Seismic instruments resumed operation 20 May, recording 5-13 A-type (high-frequency) events daily until the onset of a swarm on 14 June. During the next two days, >120 A-type shocks were detected, reaching about ML 2.7. The swarm ended with an E-type eruption earthquake that had an unusually low dominant frequency and lasted ~45 minutes. Additional E-type episodes with durations of 28-35 minutes followed, again with lower-than-usual dominant frequencies. A-type events declined until 25 July, then increased again to ~10/day. Another swarm of >80 shocks (maximum ML 2.1) occurred 28 July, then A-type events declined to ~5/day. B-type (low-frequency) volcanic earthquakes were recorded on most days after 20 May, initially exceeding 20/day but soon declining to < 5/day. After the 14-16 June swarm, the number of B-type events increased sharply for two days, then dropped to 5-10/day, remaining at that level through August. Other E-type (eruption) earthquake sequences occurred at the end of May, with four of similar size, 6-15-minute durations, and lower-than-usual dominant frequencies shortly after seismic recording resumed. An isolated 7-minute E-type event on 13 July was of distinctly higher dominant frequency. Five E-type episodes have occurred since 13 August, most recently on the 24th, all with high-frequency codas but short (2-14-minute) durations. No tremor has been recorded.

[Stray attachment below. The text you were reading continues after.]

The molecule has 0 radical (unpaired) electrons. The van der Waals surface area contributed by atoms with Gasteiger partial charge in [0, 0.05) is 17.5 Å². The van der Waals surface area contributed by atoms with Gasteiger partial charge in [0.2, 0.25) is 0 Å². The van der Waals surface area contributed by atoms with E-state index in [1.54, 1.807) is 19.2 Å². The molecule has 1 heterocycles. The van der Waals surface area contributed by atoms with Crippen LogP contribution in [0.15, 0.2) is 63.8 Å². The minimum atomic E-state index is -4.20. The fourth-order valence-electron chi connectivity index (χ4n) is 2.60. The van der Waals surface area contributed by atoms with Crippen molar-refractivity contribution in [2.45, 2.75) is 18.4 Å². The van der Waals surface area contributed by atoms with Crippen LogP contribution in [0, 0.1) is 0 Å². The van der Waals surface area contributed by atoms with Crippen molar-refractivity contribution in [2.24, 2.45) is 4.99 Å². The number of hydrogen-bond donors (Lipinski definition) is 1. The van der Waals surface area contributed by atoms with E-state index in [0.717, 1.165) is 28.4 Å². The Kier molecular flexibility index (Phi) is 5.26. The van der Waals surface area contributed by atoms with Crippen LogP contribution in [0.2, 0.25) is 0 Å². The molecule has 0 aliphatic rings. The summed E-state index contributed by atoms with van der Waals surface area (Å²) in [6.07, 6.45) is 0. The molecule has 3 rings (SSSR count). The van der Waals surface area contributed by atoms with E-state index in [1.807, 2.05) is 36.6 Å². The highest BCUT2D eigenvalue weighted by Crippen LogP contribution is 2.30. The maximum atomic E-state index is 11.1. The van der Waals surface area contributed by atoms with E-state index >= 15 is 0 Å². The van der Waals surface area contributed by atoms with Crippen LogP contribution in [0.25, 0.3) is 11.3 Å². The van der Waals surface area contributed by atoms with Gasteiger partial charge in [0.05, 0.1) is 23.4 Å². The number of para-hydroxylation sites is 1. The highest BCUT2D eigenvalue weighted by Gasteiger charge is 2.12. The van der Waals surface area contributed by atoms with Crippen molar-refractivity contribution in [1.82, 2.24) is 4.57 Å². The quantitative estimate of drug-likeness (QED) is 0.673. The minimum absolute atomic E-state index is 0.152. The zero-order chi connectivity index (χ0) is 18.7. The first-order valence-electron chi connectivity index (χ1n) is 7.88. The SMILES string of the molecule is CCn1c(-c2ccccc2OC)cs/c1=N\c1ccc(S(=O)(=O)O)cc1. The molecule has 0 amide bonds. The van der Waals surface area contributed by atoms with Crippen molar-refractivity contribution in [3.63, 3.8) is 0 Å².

Geologic Background. The uninhabited Whakaari/White Island is the 2 x 2.4 km emergent summit of a 16 x 18 km submarine volcano in the Bay of Plenty about 50 km offshore of North Island. The island consists of two overlapping andesitic-to-dacitic stratovolcanoes. The SE side of the crater is open at sea level, with the recent activity centered about 1 km from the shore close to the rear crater wall. Volckner Rocks, sea stacks that are remnants of a lava dome, lie 5 km NW. Descriptions of volcanism since 1826 have included intermittent moderate phreatic, phreatomagmatic, and Strombolian eruptions; activity there also forms a prominent part of Maori legends. The formation of many new vents during the 19th and 20th centuries caused rapid changes in crater floor topography. Collapse of the crater wall in 1914 produced a debris avalanche that buried buildings and workers at a sulfur-mining project. Explosive activity in December 2019 took place while tourists were present, resulting in many fatalities. The official government name Whakaari/White Island is a combination of the full Maori name of Te Puia o Whakaari ("The Dramatic Volcano") and White Island (referencing the constant steam plume) given by Captain James Cook in 1769.

Information Contacts: I. Nairn and B. Scott, NZGS Rotorua; P. Otway, DSIR, Wairakei.